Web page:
1. Leaders require imagination and visualization: If you have become accustomed to believing that you lack imagination, try this simple experiment that can prove to you that the power of visualization is yours. (Read through the following first), then close your eyes and imagine you have a lemon in your hand. Roll it around in your hand and feel its texture. It feels slightly cool. The skin is slick and a little waxy; yet not exactly smooth. Now squeeze the lemon slightly. Can you feel it give in to the pressure? It gives just a little though, and is actually quite firm. Now pick up a knife and cut the lemon in half. Feel he initial resistance to the knife; then as the cut is made, the lemon splits easily. Smell the sharp, pungent odor of the oil in the rind, then the milder, but more lasting odor of the juice. The smell of the lemon is strong and tangy as you raise it toward your face. Your mouth waters a little as you look at it. Now taste it; the sharp acid sets your tongue on edge. Your mouth waters even more, and your lips pucker. Now open your eyes. Could you feel the lemon? Could you taste it? Did your mouth actually water?
You do have a powerful imagination – some say one of our most important senses!
2. Visualization and Goal Setting: If you are able to formulate an idea or a plan, if you are able to build a picture of it in your imagination and stay with it until it is crystal clear, if you can see it so vividly, so sharply that you can put it into words and make others see it as clearly as you do, you are visualizing! Visualizing is most important in goal setting when you visualize the future. Just as you saw the fruit, tasted the lemon, so you can see in your mind’s eye future events as you want to experience them.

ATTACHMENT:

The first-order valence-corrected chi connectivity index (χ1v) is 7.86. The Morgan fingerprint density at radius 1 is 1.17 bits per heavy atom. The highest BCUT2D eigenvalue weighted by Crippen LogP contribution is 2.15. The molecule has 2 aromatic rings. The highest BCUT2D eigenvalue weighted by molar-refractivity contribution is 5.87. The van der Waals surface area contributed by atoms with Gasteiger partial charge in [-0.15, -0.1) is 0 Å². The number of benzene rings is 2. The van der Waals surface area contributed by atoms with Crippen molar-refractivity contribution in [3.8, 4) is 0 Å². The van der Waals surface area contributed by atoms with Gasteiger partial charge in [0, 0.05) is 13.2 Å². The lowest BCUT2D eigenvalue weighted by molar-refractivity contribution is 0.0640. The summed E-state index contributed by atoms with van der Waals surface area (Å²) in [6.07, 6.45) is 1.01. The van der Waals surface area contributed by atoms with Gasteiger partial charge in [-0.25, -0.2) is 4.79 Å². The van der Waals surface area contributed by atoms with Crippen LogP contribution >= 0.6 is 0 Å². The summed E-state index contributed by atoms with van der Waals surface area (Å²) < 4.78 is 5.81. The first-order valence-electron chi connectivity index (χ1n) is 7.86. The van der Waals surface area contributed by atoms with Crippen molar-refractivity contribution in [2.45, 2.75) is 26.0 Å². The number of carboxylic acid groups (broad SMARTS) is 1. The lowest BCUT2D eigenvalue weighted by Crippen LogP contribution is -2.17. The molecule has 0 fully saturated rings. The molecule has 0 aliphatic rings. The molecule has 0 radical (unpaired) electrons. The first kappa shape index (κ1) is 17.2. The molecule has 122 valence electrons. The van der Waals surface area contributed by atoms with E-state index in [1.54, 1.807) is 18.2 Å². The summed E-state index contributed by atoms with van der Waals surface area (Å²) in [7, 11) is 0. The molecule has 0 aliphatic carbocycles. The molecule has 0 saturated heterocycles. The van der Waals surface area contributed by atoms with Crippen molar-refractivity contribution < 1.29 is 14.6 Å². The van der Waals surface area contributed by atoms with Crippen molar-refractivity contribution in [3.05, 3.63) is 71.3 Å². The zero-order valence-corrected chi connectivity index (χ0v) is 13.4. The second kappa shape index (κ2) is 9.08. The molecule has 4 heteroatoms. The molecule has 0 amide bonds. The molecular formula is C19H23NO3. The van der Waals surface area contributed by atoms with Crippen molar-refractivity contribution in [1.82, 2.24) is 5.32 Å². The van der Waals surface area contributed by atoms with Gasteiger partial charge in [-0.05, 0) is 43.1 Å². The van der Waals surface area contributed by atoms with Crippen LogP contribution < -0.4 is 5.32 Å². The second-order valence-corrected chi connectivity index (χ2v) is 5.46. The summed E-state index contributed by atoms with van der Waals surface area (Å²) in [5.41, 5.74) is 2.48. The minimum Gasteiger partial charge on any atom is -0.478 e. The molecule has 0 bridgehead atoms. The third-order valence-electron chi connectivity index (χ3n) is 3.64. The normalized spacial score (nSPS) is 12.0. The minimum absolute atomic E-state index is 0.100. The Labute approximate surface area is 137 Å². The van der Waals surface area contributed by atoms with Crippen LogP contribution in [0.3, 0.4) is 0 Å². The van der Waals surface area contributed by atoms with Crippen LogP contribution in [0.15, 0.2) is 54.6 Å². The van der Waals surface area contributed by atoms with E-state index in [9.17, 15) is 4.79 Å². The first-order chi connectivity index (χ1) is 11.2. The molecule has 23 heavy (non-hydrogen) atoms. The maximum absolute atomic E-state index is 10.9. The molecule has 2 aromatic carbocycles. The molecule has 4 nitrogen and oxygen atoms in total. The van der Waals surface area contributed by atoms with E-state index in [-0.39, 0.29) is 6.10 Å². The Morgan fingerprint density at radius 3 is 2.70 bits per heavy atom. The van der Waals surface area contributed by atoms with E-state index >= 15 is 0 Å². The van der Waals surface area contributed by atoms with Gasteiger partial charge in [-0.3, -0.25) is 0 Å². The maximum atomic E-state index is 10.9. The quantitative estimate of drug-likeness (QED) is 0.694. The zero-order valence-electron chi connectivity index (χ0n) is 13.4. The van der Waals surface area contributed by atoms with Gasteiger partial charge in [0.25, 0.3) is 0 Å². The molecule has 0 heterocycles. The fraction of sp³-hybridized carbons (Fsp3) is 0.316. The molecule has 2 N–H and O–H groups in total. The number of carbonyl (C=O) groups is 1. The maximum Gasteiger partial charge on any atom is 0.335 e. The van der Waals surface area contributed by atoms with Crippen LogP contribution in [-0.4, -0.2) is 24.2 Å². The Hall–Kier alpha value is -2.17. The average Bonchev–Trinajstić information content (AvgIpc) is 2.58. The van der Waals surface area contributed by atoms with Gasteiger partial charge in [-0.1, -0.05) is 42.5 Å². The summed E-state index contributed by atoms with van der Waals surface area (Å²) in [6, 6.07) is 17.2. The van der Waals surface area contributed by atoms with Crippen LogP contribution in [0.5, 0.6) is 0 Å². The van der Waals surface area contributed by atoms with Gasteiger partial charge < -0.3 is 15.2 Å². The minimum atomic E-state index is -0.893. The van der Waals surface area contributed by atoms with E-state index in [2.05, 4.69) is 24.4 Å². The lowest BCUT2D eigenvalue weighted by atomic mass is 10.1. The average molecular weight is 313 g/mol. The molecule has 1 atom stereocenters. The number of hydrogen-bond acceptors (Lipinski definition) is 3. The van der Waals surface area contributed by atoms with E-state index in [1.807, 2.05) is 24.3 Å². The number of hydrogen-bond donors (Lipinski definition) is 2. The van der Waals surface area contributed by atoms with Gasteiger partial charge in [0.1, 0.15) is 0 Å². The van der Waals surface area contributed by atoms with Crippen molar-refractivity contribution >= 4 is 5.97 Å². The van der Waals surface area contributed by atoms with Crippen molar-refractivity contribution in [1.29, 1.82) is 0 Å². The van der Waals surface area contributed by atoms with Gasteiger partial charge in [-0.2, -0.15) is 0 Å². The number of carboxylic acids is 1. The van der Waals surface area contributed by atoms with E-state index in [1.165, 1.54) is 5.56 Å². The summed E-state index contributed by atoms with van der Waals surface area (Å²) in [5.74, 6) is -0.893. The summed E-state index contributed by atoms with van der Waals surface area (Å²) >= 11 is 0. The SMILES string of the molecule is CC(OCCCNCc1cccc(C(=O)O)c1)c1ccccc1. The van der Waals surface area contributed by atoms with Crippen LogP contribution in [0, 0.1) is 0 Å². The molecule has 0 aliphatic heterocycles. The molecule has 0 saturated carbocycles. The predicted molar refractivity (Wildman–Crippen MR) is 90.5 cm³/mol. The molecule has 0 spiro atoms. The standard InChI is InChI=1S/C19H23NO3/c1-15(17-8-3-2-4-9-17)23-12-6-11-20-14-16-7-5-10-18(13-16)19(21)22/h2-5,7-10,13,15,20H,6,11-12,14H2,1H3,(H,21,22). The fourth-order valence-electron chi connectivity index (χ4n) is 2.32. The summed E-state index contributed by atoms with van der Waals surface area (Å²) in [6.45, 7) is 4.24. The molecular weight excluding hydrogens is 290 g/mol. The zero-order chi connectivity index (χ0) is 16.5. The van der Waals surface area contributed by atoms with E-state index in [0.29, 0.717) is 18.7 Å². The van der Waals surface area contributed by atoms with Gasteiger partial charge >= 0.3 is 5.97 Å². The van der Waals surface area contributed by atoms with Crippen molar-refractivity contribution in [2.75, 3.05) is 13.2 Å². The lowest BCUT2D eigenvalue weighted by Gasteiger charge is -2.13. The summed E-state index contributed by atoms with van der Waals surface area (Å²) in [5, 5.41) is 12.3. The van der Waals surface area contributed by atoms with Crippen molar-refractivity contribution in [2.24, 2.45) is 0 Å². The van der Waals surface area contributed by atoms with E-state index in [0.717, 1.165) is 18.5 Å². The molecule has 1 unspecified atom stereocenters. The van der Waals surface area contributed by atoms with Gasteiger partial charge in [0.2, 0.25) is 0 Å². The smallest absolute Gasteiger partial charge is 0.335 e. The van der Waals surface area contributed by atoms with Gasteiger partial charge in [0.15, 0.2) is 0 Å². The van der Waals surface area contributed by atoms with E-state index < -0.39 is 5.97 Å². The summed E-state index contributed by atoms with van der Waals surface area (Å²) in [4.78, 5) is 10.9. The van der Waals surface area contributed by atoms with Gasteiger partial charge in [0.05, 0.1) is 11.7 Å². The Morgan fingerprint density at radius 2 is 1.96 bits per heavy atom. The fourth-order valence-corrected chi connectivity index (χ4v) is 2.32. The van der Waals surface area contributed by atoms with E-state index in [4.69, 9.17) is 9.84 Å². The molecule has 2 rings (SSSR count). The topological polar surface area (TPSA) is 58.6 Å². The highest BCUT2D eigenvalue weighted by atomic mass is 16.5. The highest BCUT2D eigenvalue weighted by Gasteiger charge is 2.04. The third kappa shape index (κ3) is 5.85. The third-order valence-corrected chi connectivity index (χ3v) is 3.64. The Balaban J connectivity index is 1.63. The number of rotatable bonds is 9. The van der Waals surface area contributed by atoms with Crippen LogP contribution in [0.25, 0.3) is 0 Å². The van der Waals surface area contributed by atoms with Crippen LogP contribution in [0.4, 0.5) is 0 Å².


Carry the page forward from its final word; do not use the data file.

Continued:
3. From imagination to fulfillment: Using visualization successfully depends upon your ability to focus your mental picture sharply. When you are self-motivated, your imagination is set free and you understand and believe that you can create anything you visualize. Trainers for Olympic teams use visualization exercises to help athletes increase the effectiveness of their performance. When I worked with the Canadian National Ski team, during their workouts – Brian Stemmle, Eddie Podivinski and Graydon Oldfield would balance on a ball or balance board, often with weights, close their eyes and visualize their way thru the downhill ski course – be it Kitzbühel, St Moritz or Val d’Isere. Their heart rates would actually increase when the got to the most challenging and dangerous sections of the course using only the power of visualization.